2.9 ASCERTAINMENT OF PRICE (SECTIONS 9 & 10)
‘Price’ means the monetary consideration for sale of goods [Section 2 (10)]. By virtue of Section 9, the price may be (1) fixed by the contract, or (2) agreed to be fixed in a manner provided by the contract, e.g., by a valuer, or (3) determined by the course of dealings between the parties. When it cannot be fixed in any of the above ways, the buyer is bound to pay to the seller a reasonable price. What is a reasonable price is a question of fact in each case (Section 9). Section 10 provides for the determination of price by a third party. Where there is an agreement to sell goods on the terms that price has to be fixed by the third party and he either does not or cannot make such valuation, the agreement will be void. In case the third party is prevented by the default of either party from fixing the price, the party at fault will be liable to the damages to the other party who is not at fault. However, a buyer who has received and appropriated the goods must pay a reasonable price for them in any eventuality.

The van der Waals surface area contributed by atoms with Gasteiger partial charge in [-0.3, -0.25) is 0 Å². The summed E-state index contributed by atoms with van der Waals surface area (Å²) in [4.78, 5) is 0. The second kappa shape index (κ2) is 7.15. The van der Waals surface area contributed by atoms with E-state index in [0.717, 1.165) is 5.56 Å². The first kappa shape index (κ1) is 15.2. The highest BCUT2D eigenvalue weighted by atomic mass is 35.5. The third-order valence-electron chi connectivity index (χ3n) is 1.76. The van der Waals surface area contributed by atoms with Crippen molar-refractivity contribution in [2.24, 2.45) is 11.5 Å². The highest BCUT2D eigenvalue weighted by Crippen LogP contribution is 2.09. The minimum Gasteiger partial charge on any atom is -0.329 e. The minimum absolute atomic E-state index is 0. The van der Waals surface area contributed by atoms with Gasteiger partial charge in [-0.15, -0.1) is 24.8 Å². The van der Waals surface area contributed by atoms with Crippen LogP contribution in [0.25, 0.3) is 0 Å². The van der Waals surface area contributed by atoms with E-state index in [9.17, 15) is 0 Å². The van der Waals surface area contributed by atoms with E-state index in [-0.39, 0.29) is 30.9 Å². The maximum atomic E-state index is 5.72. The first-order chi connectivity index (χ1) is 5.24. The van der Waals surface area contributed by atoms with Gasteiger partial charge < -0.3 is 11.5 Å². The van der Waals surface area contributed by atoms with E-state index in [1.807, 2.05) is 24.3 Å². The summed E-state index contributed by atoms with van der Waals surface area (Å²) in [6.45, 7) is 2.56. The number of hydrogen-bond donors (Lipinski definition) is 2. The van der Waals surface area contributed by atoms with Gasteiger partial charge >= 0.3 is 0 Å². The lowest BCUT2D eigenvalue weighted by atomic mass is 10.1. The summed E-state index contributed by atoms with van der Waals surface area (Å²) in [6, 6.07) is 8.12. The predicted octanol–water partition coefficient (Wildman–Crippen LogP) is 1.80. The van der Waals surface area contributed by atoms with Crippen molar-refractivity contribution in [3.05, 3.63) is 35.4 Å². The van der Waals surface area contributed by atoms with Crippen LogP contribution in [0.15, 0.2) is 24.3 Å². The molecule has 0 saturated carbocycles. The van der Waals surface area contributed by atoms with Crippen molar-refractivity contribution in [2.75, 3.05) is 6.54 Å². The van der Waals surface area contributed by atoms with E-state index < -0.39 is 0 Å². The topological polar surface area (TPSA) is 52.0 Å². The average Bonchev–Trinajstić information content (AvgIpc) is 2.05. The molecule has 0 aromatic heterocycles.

2.10 STIPULATION AS TO TIME (SECTION 11)
As regard time for the payment of price, unless a different intention appears from the terms of contract, stipulation as regard this, is not deemed to be of the essence of a contract of sale. But delivery of goods must be made without delay. Whether or not such a stipulation is of the essence of a contract depends on the terms agreed upon. Price for goods may be fixed by the contract or may be agreed to be fixed later on in a specific manner. Stipulations as to time of delivery are usually the essence of the contract.
In nutshell, contract of sale of goods is a contract where the seller transfers or agrees to transfer the property in the goods to the buyer for a price. Where, however, the transfer of property in goods is to take place at a future date or subject to some conditions to be fulfilled, the contract is called ‘agreement to sell’. The subject matter of such contract must always be goods. Price for goods may be fixed by the contract or may be agreed to be fixed later on in a specific manner. Stipulations as to time of delivery are usually of the essence of the contract.